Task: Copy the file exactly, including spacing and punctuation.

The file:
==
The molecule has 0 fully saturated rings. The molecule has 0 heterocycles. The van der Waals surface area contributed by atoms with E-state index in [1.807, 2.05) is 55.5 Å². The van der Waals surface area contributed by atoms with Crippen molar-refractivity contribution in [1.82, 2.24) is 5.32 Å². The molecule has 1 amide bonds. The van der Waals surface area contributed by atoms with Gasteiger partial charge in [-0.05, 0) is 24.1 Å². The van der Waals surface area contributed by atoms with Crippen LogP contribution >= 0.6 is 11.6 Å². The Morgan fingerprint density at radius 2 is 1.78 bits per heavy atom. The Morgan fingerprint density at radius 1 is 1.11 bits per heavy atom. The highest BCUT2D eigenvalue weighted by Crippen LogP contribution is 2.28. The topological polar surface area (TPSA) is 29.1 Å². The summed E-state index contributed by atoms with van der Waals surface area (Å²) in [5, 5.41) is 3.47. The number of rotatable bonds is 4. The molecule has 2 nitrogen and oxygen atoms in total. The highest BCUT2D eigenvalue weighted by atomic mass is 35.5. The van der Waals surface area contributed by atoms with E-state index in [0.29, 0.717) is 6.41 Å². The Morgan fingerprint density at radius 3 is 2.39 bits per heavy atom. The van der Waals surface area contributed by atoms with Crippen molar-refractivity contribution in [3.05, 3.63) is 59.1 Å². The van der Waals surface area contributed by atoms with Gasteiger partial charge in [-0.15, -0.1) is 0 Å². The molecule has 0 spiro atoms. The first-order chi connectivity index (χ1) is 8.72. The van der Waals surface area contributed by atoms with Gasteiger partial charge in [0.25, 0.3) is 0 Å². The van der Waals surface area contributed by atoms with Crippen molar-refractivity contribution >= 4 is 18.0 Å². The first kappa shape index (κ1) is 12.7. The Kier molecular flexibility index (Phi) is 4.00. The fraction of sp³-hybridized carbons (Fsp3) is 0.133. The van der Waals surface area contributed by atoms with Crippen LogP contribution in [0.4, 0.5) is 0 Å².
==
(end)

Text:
The molecule has 0 fully saturated rings. The molecule has 0 heterocycles. The van der Waals surface area contributed by atoms with E-state index in [1.807, 2.05) is 55.5 Å². The van der Waals surface area contributed by atoms with Crippen molar-refractivity contribution in [1.82, 2.24) is 5.32 Å². The molecule has 1 amide bonds. The van der Waals surface area contributed by atoms with Gasteiger partial charge in [-0.05, 0) is 24.1 Å². The van der Waals surface area contributed by atoms with Crippen LogP contribution >= 0.6 is 11.6 Å². The Morgan fingerprint density at radius 2 is 1.78 bits per heavy atom. The Morgan fingerprint density at radius 1 is 1.11 bits per heavy atom. The highest BCUT2D eigenvalue weighted by Crippen LogP contribution is 2.28. The topological polar surface area (TPSA) is 29.1 Å². The summed E-state index contributed by atoms with van der Waals surface area (Å²) in [5, 5.41) is 3.47. The number of rotatable bonds is 4. The molecule has 2 nitrogen and oxygen atoms in total. The highest BCUT2D eigenvalue weighted by atomic mass is 35.5. The van der Waals surface area contributed by atoms with E-state index in [0.29, 0.717) is 6.41 Å². The Morgan fingerprint density at radius 3 is 2.39 bits per heavy atom. The van der Waals surface area contributed by atoms with Crippen molar-refractivity contribution in [3.05, 3.63) is 59.1 Å². The van der Waals surface area contributed by atoms with Gasteiger partial charge in [-0.15, -0.1) is 0 Å². The molecule has 0 spiro atoms. The first-order chi connectivity index (χ1) is 8.72. The van der Waals surface area contributed by atoms with Gasteiger partial charge in [0.25, 0.3) is 0 Å². The van der Waals surface area contributed by atoms with Crippen molar-refractivity contribution >= 4 is 18.0 Å². The first kappa shape index (κ1) is 12.7. The Kier molecular flexibility index (Phi) is 4.00. The fraction of sp³-hybridized carbons (Fsp3) is 0.133. The van der Waals surface area contributed by atoms with Crippen LogP contribution in [0.4, 0.5) is 0 Å².